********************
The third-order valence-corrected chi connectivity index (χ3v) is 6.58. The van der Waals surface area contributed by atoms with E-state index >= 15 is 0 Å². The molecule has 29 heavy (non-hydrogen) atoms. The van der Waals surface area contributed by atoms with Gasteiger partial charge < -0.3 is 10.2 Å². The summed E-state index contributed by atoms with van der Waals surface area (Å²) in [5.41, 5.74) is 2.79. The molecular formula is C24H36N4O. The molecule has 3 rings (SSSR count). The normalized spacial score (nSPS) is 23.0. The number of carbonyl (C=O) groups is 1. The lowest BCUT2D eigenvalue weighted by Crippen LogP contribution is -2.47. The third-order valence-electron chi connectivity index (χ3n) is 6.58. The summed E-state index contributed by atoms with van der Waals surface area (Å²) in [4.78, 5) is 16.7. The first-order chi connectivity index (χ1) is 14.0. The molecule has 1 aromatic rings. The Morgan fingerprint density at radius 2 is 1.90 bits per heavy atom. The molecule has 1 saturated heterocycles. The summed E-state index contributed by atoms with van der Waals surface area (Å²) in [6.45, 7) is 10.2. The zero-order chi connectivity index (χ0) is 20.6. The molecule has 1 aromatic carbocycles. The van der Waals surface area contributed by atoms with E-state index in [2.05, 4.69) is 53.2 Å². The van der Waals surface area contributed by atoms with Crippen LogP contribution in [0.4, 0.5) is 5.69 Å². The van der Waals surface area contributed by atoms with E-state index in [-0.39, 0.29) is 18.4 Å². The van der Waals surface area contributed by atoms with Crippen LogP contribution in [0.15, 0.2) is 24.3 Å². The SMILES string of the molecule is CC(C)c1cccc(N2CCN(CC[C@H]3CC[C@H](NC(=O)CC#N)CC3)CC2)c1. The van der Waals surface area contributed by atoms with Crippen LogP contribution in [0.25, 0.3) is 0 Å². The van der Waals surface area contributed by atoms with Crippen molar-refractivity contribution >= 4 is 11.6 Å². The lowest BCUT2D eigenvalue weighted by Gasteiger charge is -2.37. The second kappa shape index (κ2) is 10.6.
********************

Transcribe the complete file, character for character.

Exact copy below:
The third-order valence-corrected chi connectivity index (χ3v) is 6.58. The van der Waals surface area contributed by atoms with E-state index >= 15 is 0 Å². The molecule has 29 heavy (non-hydrogen) atoms. The van der Waals surface area contributed by atoms with Gasteiger partial charge < -0.3 is 10.2 Å². The summed E-state index contributed by atoms with van der Waals surface area (Å²) in [5.41, 5.74) is 2.79. The molecular formula is C24H36N4O. The molecule has 3 rings (SSSR count). The normalized spacial score (nSPS) is 23.0. The number of carbonyl (C=O) groups is 1. The lowest BCUT2D eigenvalue weighted by Crippen LogP contribution is -2.47. The third-order valence-electron chi connectivity index (χ3n) is 6.58. The summed E-state index contributed by atoms with van der Waals surface area (Å²) in [4.78, 5) is 16.7. The first-order chi connectivity index (χ1) is 14.0. The molecule has 1 aromatic rings. The Morgan fingerprint density at radius 2 is 1.90 bits per heavy atom. The molecule has 1 saturated heterocycles. The summed E-state index contributed by atoms with van der Waals surface area (Å²) in [6.45, 7) is 10.2. The zero-order chi connectivity index (χ0) is 20.6. The molecule has 1 aromatic carbocycles. The van der Waals surface area contributed by atoms with E-state index in [2.05, 4.69) is 53.2 Å². The van der Waals surface area contributed by atoms with Crippen LogP contribution in [0.4, 0.5) is 5.69 Å². The van der Waals surface area contributed by atoms with E-state index in [-0.39, 0.29) is 18.4 Å². The van der Waals surface area contributed by atoms with Crippen LogP contribution in [0.15, 0.2) is 24.3 Å². The SMILES string of the molecule is CC(C)c1cccc(N2CCN(CC[C@H]3CC[C@H](NC(=O)CC#N)CC3)CC2)c1. The van der Waals surface area contributed by atoms with Crippen LogP contribution in [0.25, 0.3) is 0 Å². The van der Waals surface area contributed by atoms with Crippen molar-refractivity contribution >= 4 is 11.6 Å². The lowest BCUT2D eigenvalue weighted by Gasteiger charge is -2.37. The second kappa shape index (κ2) is 10.6.